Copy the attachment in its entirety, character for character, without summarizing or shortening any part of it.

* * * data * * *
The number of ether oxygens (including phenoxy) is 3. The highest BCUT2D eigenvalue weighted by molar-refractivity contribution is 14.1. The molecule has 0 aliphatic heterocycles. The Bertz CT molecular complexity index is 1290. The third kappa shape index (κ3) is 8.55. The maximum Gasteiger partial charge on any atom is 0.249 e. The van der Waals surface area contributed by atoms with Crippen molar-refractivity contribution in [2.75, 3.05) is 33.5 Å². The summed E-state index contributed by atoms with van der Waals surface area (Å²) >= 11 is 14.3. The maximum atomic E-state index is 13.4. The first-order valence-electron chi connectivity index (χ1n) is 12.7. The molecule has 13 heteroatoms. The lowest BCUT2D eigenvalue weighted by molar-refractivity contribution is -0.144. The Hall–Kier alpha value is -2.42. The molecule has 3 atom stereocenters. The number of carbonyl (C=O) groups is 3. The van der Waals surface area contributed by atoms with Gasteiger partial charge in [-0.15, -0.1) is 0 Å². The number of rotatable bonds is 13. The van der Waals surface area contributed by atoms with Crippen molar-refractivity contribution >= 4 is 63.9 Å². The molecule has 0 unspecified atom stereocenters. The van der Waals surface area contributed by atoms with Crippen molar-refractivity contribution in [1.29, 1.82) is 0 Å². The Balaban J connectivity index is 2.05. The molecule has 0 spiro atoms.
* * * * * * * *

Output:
The number of ether oxygens (including phenoxy) is 3. The highest BCUT2D eigenvalue weighted by molar-refractivity contribution is 14.1. The molecule has 0 aliphatic heterocycles. The Bertz CT molecular complexity index is 1290. The third kappa shape index (κ3) is 8.55. The maximum Gasteiger partial charge on any atom is 0.249 e. The van der Waals surface area contributed by atoms with Crippen molar-refractivity contribution in [2.75, 3.05) is 33.5 Å². The summed E-state index contributed by atoms with van der Waals surface area (Å²) >= 11 is 14.3. The maximum atomic E-state index is 13.4. The first-order valence-electron chi connectivity index (χ1n) is 12.7. The molecule has 13 heteroatoms. The lowest BCUT2D eigenvalue weighted by molar-refractivity contribution is -0.144. The Hall–Kier alpha value is -2.42. The molecule has 3 atom stereocenters. The number of carbonyl (C=O) groups is 3. The van der Waals surface area contributed by atoms with Gasteiger partial charge in [-0.15, -0.1) is 0 Å². The number of rotatable bonds is 13. The van der Waals surface area contributed by atoms with Crippen molar-refractivity contribution >= 4 is 63.9 Å². The molecule has 0 unspecified atom stereocenters. The van der Waals surface area contributed by atoms with Crippen molar-refractivity contribution in [1.29, 1.82) is 0 Å². The Balaban J connectivity index is 2.05. The molecule has 0 spiro atoms.